De Sa, Celina

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  • Publication
    Becoming Diasporically African: The Cultural Politics Of West African Capoeira
    (2018-01-01) De Sa, Celina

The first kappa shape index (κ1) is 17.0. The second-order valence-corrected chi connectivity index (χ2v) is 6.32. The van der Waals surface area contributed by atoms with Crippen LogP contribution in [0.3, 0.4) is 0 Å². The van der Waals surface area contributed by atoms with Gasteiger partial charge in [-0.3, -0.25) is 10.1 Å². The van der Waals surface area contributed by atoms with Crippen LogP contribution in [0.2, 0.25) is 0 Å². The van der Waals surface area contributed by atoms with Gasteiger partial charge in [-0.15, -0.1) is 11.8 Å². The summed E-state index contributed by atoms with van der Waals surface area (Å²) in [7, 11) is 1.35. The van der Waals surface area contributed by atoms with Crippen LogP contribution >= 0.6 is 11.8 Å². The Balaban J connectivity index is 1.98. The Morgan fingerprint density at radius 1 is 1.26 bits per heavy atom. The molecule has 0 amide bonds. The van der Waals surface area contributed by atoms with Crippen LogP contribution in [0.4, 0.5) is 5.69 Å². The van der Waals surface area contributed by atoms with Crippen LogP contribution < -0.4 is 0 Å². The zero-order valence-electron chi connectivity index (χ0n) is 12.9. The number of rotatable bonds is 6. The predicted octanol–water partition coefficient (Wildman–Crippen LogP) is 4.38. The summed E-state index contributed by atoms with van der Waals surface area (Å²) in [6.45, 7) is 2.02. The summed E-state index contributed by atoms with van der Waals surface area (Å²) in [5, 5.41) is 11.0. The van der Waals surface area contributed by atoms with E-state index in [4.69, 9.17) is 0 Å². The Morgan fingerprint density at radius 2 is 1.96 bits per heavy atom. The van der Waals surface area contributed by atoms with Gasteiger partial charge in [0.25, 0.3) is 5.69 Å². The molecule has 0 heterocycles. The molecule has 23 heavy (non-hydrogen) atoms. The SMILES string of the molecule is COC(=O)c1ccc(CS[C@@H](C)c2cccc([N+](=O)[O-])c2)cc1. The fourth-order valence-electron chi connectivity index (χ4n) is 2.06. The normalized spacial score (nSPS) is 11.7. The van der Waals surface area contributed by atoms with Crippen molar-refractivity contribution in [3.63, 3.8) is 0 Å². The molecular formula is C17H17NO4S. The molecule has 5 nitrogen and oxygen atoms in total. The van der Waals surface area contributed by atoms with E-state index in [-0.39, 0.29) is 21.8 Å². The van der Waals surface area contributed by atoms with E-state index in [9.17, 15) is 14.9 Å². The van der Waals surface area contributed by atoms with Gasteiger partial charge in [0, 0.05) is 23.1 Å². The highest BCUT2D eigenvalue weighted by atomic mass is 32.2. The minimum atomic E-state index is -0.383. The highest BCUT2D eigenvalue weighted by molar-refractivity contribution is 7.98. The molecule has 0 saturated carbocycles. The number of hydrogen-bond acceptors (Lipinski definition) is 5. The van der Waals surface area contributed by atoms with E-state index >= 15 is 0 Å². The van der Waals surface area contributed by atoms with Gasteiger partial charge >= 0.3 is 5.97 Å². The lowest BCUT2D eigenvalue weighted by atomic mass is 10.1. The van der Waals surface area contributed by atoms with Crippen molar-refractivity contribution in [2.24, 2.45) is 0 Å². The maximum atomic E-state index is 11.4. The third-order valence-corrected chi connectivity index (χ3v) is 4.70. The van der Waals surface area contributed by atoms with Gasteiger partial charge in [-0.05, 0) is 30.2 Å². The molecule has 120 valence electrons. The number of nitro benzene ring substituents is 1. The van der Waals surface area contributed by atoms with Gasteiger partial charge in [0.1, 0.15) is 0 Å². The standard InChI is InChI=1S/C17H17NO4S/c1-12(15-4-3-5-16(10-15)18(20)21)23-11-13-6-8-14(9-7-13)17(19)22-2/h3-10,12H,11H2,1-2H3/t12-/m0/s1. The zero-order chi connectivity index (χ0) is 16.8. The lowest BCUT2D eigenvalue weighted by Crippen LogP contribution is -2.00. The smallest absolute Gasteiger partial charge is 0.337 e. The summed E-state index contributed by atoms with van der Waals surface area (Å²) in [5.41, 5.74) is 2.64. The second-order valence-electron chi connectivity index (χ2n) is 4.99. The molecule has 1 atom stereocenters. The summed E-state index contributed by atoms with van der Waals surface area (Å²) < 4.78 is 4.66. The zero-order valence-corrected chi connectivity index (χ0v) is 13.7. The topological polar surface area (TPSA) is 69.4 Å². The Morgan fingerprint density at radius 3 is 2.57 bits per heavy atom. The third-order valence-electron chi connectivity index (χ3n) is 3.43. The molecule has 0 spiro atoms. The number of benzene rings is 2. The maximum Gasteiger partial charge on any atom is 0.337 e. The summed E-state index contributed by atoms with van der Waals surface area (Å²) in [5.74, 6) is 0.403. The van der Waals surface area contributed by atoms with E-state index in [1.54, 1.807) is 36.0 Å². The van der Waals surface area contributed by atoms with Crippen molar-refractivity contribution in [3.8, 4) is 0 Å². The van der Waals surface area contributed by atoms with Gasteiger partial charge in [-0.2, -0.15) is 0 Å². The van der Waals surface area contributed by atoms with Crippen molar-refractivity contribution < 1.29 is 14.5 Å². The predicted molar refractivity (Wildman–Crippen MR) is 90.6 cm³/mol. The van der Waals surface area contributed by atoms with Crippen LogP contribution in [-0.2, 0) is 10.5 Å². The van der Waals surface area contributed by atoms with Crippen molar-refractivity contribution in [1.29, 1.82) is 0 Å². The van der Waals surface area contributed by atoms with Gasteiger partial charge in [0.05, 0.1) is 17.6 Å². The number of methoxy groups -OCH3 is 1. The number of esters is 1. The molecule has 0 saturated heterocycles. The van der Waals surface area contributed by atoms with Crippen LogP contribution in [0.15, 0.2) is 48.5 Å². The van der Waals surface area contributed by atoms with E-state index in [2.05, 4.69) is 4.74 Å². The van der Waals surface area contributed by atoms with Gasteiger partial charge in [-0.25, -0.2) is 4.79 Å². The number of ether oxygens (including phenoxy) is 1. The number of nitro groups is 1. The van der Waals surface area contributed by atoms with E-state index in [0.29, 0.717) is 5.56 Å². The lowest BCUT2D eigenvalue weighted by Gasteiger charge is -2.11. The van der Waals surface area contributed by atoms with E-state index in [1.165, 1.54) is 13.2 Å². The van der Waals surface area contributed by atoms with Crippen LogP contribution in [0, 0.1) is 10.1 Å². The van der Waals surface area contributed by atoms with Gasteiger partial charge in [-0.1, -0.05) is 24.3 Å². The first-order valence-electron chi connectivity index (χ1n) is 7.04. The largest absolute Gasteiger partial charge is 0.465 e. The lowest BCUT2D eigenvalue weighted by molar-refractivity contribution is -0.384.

Capoeira—a combat game developed by enslaved Afro-Brazilians for mental and physical liberation—has become an icon of Brazilian cultural history and national pride, as well as a symbol of African cultural contributions to the country, despite centuries of social scorn. The African continent is one of the most recent areas to discover this African-based fighting form, and for West Africans in particular, capoeira has entered their lives as a point of focus in their emergent consciousness of the historical relationships between West Africa and Brazil that began with the trans-Atlantic slave trade. By focusing on a network of capoeira schools (based primarily in Senegal, the Gambia, Ivory Coast, Togo, Benin), this dissertation examines how West African capoeiristas use the practice of capoeira as a way of 1) reimagining their social worlds in relation to the constraints of postcolonial citizenship and intense intra-continental migrations, and 2) redefining the boundaries of the so-called “African diaspora." Brazil has been resituated as the site of historical and creative “raw materials” from which West Africans draw to reconfigure their social belonging (Brown 2005). This project, therefore, investigates a black diasporic perspective from Africa outwards that is colored by internal diasporas and their cultural manifestations. In that light I argue that dominant popular and scholarly narratives of the African diaspora are structured in a way that not only privileges the diaspora—imparting it with complex histories and social processes—while marginalizing Africa. These narratives prevent contemporary Africans and diasporic blacks from being considered contemporaries, as African contexts are either ignored or relegated to a historical, symbolic past. Despite this elision of African contribution, participation or innovation within diasporic paradigms and practices, youth in urban West Africa mobilize diasporic forms of performance, history and symbolism, not only to write themselves into the diaspora as equal participants and interlocutors, but also as a mechanism of (re)defining their own sense of continental, racial, historical and global belonging. In doing so, they reimagine their social worlds to be transnational in ways that challenge the limitations imposed upon them by postcolonial nationalism, global neoliberal marginalization, and global structures of race.